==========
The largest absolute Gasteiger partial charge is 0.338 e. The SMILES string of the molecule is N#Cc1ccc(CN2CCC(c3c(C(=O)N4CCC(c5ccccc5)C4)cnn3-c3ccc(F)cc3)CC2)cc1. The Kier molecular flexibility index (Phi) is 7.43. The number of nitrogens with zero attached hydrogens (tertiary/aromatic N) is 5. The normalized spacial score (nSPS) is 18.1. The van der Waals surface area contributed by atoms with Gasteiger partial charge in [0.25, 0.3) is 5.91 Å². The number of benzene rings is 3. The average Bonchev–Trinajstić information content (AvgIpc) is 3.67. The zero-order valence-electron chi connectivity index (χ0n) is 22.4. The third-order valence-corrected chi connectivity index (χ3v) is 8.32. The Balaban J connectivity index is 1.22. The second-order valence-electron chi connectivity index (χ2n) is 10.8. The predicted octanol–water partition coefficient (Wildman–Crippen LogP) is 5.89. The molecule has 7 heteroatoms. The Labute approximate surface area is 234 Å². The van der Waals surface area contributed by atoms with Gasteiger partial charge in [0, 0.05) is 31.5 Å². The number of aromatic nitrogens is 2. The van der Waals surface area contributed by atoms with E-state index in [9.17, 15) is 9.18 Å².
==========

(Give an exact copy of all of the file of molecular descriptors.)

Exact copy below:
The largest absolute Gasteiger partial charge is 0.338 e. The SMILES string of the molecule is N#Cc1ccc(CN2CCC(c3c(C(=O)N4CCC(c5ccccc5)C4)cnn3-c3ccc(F)cc3)CC2)cc1. The Kier molecular flexibility index (Phi) is 7.43. The number of nitrogens with zero attached hydrogens (tertiary/aromatic N) is 5. The normalized spacial score (nSPS) is 18.1. The van der Waals surface area contributed by atoms with Gasteiger partial charge in [0.25, 0.3) is 5.91 Å². The number of benzene rings is 3. The average Bonchev–Trinajstić information content (AvgIpc) is 3.67. The zero-order valence-electron chi connectivity index (χ0n) is 22.4. The third-order valence-corrected chi connectivity index (χ3v) is 8.32. The Balaban J connectivity index is 1.22. The second-order valence-electron chi connectivity index (χ2n) is 10.8. The predicted octanol–water partition coefficient (Wildman–Crippen LogP) is 5.89. The molecule has 7 heteroatoms. The Labute approximate surface area is 234 Å². The van der Waals surface area contributed by atoms with Gasteiger partial charge in [0, 0.05) is 31.5 Å². The number of aromatic nitrogens is 2. The van der Waals surface area contributed by atoms with E-state index in [9.17, 15) is 9.18 Å².